Let's set the stage for this parable:
One day Jesus was praying in a certain place. When he finished, one of his disciples said to him, “Lord, teach us to pray, just as John taught his disciples.”
He said to them, “When you pray, say:
hallowed be your name,
your kingdom come.
Give us each day our daily bread.
Forgive us our sins,
for we also forgive everyone who sins against us.
And lead us not into temptation.'" (Luke 11:1-4)
We all know the Lord's Prayer--a beautiful example of how we should approach God. First, reverentially: His name is sacred, His Kingdom is eternal and He is the One to whom all blessing and honor should go. Then, we approach Him humbly: Seeking His merciful hand to be extended yet another day, for our sustenance, so that we may go out and be a witness of His love and grace. But, wait! Before we go out and share Jesus, we must make sure that His living water may flow out of us unimpeded. What restricts or hinders altogether the flow? Sin, unconfessed and hidden away out of shame and conceit. So, we ask Him to forgive us. Lovely first step.
But, in His light, we see light and now we recall those who have sinned against us: all the ugliness, unkindness, soul-wrenching unloveliness that raged out of someone and knocked us off our feet. But with His Spirit released into our souls, and with sin's ugly stain washed white, we are able to forgive in His power alone. But as we go out, hearts ablaze and mercifully reaching out to others, help us to resist the temptation/testing (same word in the Greek) and keep our eyes on Him. He will deliver us from evil with His love for us. We affirm who God and who we are in Him by affirming He is still at work in the world, and in us.
But once Jesus taught these God-fearing Jewish lads how to pray (they knew how, but not like they witnessed Jesus praying!), He moved into a parable to see how wide their sails were open to catch His wind. Or were they just listening, and not really understanding? So Jesus goes into parable-mode, where they have to dig deeper and seek harder His meaning. In other words, after the teaching comes the final!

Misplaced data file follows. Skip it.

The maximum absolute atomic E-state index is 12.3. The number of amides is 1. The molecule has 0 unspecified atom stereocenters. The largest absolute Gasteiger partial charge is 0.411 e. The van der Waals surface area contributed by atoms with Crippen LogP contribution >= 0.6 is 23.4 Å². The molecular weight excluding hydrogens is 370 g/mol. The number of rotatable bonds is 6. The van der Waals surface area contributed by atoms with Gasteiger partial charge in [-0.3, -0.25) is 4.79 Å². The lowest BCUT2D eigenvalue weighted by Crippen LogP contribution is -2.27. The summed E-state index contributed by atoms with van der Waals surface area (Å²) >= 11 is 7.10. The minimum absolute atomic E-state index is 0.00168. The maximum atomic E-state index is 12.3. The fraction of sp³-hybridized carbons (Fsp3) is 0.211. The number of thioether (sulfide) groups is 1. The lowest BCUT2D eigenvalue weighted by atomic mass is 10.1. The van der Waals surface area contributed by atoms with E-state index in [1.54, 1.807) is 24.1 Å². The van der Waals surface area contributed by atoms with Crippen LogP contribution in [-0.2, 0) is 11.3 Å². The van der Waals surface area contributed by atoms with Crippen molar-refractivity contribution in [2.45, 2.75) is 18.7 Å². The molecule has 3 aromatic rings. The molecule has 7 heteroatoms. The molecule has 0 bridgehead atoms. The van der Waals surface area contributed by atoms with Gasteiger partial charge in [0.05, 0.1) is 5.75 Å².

Then Jesus said to them, “Suppose you have a friend, and you go to him at midnight and say, ‘Friend, lend me three loaves of bread; a friend of mine on a journey has come to me, and I have no food to offer him.’ And suppose the one inside answers, ‘Don’t bother me. The door is already locked, and my children and I are in bed. I can’t get up and give you anything.’ I tell you, even though he will not get up and give you the bread because of friendship, yet because of your shameless audacity [yet to preserve his good name]* he will surely get up and give you as much as you need. (Luke 11:5-8)
I have never really understood this parable. Isn't it odd that someone has a friend, who just shows up, and he goes to another friend, and asks for three loaves of bread, because he doesn't have any to feed his guest.
Let me get this straight. You have no food in your home; you've got a friend who shows up at midnight (!) and you have to ask your other friend for not just one loaf but three. Hmmm. Seems like Chaos Central to me.
Now, to add insult to injury, this supposed other friend won't even answer the door. It's locked, and he's all snuggled down in bed and his kids are asleep. In other words, back off boogaloo--your problem is not my problem. Then we come to find out that the friendship isn't so important to him--he's not going to help this needy friend and get up.
Hmmm. There is one and only reason for this man to get up and help his needy friend: his reputation. His needy friend knew exactly where to go to find (lots of) bread at an odd hour; he didn't go knocking on random doors in the neighborhood. This needy friend knew this man had a bounty of bread, and could spare the loaves no matter what.